19 Aug 2019

Street Justice: DC’s 16th Road Death in 2019

Gordon Chaffin is a freelance journalist who focuses on infrastructure and traffic news and insights for Street Justice. You can support independent journalism by subscribing to Gordon’s Street Justice newsletter: He’s offering a 20% discount to THIH readers. See more information below. –Maria Helena Carey


Bike racks at Dunbar Hight School in DC, August 2019 (Gordon Chaffin / StreetJustice.news)

Pedestrian Dead Wednesday is 16th of 2019 in DC

A driver killed Jascha Wilson, a pedestrian walking across North Capitol NW at 9:50 PM on Tuesday night. He was crossing North Capitol in the 2600 Block — approximately at the Evarts NE intersection. Wilson’s death is the third on North Capitol this year, and the 16th overall in DC in 2019. North Capitol is a long road that carries a lot of car commuter traffic, but is relatively low-traffic outside of weekday rush hour and mid-day weekend. Through its whole length, off-peak traffic is low and the road’s width encourages speeding. Where there isn’t bike/ped safety designs, and even where there is, motorists drive as the road’s design encourages them: fast. [Full Story]

Alexandria, VA Re-Doing its Master Transportation Plan

I wasn’t able to make it Monday to Alexandria’s Bike/Ped Advisory meeting, but they alerted me to a survey informing Alexandria, VA’s re-write of the city’s master transportation plan. Please fill it out if you live, work, or frequently visit the greater Alexandria area.

From Alexandria’s project page:

“The existing 2008 Transportation Master Plan set the stage for transportation improvements over the last decade and ongoing major initiatives. The AMP will serve as a policy-oriented, strategic update to the Transportation Master Plan. The AMP team is working with the public to update the vision and goals, objectives, and priority strategies to help guide City staff and policy makers on important decisions related to transportation over the next 5 to 10 years. This effort is part of an ongoing process – the AMP will continue to be updated periodically going forward.”

“The AMP officially launched in June of 2019 and is a periodic, strategic effort to update the City of Alexandria’s 2008 Transportation Master Plan to stay current with changes occurring in the City, best practices, industry standards, and changing technology and behavior. Together with other input, the results of this feedback will inform the AMP vision and identify Alexandria’s transportation priorities.”

There’s a short text survey, you can submit a photo or image with ideas for changes, and you can drop pins on their map with suggestions.

[Full Story]

Anacostia ANC Delays Transportation Vote

On Tuesday night, ANC 8A (Anacostia) delayed their vote to officially establish a transportation committee and nominate community members to that committee. The body delayed the transportation committee vote to September 3rd because several Commissioners had not found residents to nominate. In addition to transportation, 8A is establishing committees for ABRA (alcohol/beverage), economic development, public safety, education, and community outreach. 8A represents 16th Street SE, where pedestrian Abdul Seck was killed in April. The body’s territory also includes the intersection of 22nd and Prout Streets SE, recently featured by Adam Tuss at NBC4 as a dangerous intersection near a school lacking a stop sign. [Full Story]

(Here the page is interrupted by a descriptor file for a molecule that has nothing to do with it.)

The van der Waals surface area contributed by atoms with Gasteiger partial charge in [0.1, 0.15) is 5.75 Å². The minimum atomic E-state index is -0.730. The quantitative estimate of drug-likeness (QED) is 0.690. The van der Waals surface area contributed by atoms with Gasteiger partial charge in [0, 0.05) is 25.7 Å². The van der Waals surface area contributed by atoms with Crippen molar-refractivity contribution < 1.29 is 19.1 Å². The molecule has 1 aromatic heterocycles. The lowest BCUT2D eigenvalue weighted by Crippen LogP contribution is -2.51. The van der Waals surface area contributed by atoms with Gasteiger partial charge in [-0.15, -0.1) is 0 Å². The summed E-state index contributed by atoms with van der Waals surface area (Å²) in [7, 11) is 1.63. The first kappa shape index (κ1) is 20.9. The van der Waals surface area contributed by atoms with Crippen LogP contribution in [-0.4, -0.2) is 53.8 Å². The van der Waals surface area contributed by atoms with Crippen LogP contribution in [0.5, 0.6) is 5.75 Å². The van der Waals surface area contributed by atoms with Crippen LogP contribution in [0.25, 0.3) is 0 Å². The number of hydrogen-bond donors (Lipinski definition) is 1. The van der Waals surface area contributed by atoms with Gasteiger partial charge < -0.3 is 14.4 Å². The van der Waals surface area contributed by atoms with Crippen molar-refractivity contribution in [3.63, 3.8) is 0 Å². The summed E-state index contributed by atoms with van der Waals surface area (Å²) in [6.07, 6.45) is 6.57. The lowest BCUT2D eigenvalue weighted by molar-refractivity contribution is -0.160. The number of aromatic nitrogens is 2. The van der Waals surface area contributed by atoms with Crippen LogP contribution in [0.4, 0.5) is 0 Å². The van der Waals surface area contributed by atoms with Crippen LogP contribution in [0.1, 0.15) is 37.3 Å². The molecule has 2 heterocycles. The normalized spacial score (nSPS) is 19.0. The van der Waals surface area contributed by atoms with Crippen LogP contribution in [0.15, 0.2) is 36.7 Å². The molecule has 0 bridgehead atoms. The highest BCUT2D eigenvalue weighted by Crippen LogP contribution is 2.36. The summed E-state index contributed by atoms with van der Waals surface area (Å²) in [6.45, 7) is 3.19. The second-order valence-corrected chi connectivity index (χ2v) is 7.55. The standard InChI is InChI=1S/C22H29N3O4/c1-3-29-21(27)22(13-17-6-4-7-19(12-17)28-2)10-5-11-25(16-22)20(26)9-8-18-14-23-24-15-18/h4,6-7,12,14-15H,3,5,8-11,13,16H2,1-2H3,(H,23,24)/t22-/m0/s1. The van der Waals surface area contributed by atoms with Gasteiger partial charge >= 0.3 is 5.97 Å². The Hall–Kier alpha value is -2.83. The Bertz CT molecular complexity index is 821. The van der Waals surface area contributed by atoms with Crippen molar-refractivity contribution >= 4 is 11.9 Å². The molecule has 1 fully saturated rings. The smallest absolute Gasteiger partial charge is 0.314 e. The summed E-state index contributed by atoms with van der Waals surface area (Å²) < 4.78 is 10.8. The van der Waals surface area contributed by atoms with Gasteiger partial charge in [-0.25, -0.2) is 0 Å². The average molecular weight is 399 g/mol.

Options for a Safer Penn Ave SE

Last week, the Facilities Committee of DC’s Bike Advisory Committee did a ride-through of blocks around the Potomac Avenue Metrorail station, which sits at a weird traffic circle, roundabout, geometric disaster thing at Pennsylvania Ave SE and 14th St SE. Before the meeting, DDOT bike planner Mike Goodno circulated a PDF of concept plans to add bike lanes on Pennsylvania Ave SE, from it’s start at 2nd to 17th Streets NE, where it arrives at Barney Circle. Most options from the concept plans involve dropping a car travel lane data suggest is not needed and using the width to add protected bike lanes with pedestrian improvements. [Full Story]

Documentary Captures Struggles of DC Family

In my DC Line column this week, I review 17 Blocks, a new documentary about a multi-generational family living in Southeast and Northeast DC. Driven primarily by home movie footage, the film covers the family 1999 to present. I highly recommend this movie to DC-area residents. It was shown at the AFIDOCS festival this summer in DC and is in limited showings the rest of the year.

Just into my 10th year of living in DC, I was challenged by 17 Blocks to make sense of the interplay of agency and circumstance, of discipline and explanation, in the outcomes of the lives on screen. I know DC residents who are like the family in this movie. They are my neighbors in Brookland, a Ward 5 neighborhood that, like many others, is still anchored by working- and middle-class African Americans with a sense of upward mobility. These are people whom I meet several times per week in community meetings across the city, talking about their decades living in Washington.

Read the whole column here.

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